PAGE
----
eukaryotic cell definition

The name of eukaryotic cell is one that is applied to all cells of a living organism that have a membrane that covers them and protects them from the outside environment, but especially because they have a defined cell nucleus and also delimited within the cell by a protective layer or nuclear membrane. Eukaryotic cells differ from other types of cells such as prokaryotic cells in which the nucleus also exists but, as it is not covered by any membrane or envelope, it is dispersed throughout the cell.

Eukaryotic cells are present in most of the living beings on the planet since their composition allows us to speak from tiny beings to the most gigantic mammals and animals in the world. All of them have this type of cells. On the contrary, prokaryotic cells are only present in organisms known as bacteria and archaea, much simpler although they reproduce very easily. For specialists, the distinction millions of years ago between prokaryotic and eukaryotic cells was one of the reasons why life became more complex and advanced.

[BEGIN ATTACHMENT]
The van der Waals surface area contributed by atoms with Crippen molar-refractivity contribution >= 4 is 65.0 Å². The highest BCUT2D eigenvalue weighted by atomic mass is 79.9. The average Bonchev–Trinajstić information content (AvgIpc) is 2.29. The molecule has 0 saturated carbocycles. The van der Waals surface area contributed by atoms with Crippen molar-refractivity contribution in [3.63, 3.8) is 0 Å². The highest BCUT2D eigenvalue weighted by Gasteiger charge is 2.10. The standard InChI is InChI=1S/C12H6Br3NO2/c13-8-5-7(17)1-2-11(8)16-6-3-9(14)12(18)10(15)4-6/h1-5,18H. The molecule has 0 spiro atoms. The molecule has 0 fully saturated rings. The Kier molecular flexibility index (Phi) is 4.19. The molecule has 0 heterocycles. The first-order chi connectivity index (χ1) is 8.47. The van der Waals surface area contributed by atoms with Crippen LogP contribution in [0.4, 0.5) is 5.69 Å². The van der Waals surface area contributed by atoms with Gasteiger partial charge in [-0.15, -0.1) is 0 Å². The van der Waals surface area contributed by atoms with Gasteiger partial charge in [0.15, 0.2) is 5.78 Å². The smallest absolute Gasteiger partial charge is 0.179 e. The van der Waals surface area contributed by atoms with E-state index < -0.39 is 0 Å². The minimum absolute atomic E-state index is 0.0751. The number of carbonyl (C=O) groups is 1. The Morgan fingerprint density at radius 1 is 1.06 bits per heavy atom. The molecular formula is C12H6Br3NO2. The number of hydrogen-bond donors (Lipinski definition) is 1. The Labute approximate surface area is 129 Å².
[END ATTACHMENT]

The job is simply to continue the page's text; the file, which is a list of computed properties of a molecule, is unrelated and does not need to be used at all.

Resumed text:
Inside the eukaryotic cell we find the cytoplasm, which is an emulsified liquid in which the different parts of the cell take place, including the nucleus. The cytoplasm is something like the placenta of a pregnant woman since without it the different elements of a cell could not survive. The plasma membrane will be the one that covers the whole of the cytoplasm and the other elements of a cell, protecting them and separating them from the external environment. In the cytoplasm we find the cell nucleus that is in turn covered by a membrane or nuclear envelope, which protects it and differentiates it from the rest of the parts of the cell.

The nucleus is the most important part of a cell since it houses the genetic material or information that will make the living being whatever it is and nothing else. This information is reproduced in the same way in all the cells of the living being and will determine it from the moment of its birth until its death.